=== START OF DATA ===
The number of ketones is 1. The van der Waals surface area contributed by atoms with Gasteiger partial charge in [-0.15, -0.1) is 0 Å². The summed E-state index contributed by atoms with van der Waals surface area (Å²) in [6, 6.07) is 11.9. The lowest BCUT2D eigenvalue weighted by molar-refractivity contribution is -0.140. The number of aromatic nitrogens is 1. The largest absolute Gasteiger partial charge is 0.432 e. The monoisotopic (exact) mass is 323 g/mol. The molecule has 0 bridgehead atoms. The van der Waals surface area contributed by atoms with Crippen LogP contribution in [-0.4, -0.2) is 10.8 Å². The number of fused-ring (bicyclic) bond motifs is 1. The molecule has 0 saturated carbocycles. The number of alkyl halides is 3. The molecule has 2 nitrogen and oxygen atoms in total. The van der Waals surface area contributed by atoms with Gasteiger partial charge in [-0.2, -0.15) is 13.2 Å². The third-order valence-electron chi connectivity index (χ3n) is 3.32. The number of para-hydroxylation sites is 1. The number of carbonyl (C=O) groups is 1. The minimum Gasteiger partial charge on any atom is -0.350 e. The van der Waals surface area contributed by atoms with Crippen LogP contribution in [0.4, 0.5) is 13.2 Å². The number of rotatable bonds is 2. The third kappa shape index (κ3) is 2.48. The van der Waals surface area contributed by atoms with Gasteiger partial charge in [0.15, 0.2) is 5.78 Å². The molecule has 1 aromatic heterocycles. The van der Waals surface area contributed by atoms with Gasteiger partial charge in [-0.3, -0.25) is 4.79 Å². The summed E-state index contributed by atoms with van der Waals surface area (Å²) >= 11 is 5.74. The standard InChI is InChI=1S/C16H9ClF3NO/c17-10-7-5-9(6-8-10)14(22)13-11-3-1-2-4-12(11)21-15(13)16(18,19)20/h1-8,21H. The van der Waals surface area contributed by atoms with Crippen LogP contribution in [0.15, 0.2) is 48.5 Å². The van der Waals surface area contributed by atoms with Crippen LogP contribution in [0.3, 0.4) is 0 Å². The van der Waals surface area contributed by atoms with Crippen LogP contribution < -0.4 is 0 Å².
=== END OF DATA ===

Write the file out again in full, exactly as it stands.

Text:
The number of ketones is 1. The van der Waals surface area contributed by atoms with Gasteiger partial charge in [-0.15, -0.1) is 0 Å². The summed E-state index contributed by atoms with van der Waals surface area (Å²) in [6, 6.07) is 11.9. The lowest BCUT2D eigenvalue weighted by molar-refractivity contribution is -0.140. The number of aromatic nitrogens is 1. The largest absolute Gasteiger partial charge is 0.432 e. The monoisotopic (exact) mass is 323 g/mol. The molecule has 0 bridgehead atoms. The van der Waals surface area contributed by atoms with Crippen LogP contribution in [-0.4, -0.2) is 10.8 Å². The number of fused-ring (bicyclic) bond motifs is 1. The molecule has 0 saturated carbocycles. The number of alkyl halides is 3. The molecule has 2 nitrogen and oxygen atoms in total. The van der Waals surface area contributed by atoms with Gasteiger partial charge in [-0.2, -0.15) is 13.2 Å². The third-order valence-electron chi connectivity index (χ3n) is 3.32. The number of para-hydroxylation sites is 1. The number of carbonyl (C=O) groups is 1. The minimum Gasteiger partial charge on any atom is -0.350 e. The van der Waals surface area contributed by atoms with Crippen LogP contribution in [0.4, 0.5) is 13.2 Å². The number of rotatable bonds is 2. The third kappa shape index (κ3) is 2.48. The van der Waals surface area contributed by atoms with Gasteiger partial charge in [0.15, 0.2) is 5.78 Å². The molecule has 1 aromatic heterocycles. The van der Waals surface area contributed by atoms with Gasteiger partial charge in [-0.3, -0.25) is 4.79 Å². The summed E-state index contributed by atoms with van der Waals surface area (Å²) >= 11 is 5.74. The standard InChI is InChI=1S/C16H9ClF3NO/c17-10-7-5-9(6-8-10)14(22)13-11-3-1-2-4-12(11)21-15(13)16(18,19)20/h1-8,21H. The van der Waals surface area contributed by atoms with Crippen LogP contribution in [0.15, 0.2) is 48.5 Å². The van der Waals surface area contributed by atoms with Crippen LogP contribution in [0.3, 0.4) is 0 Å². The van der Waals surface area contributed by atoms with Crippen LogP contribution < -0.4 is 0 Å².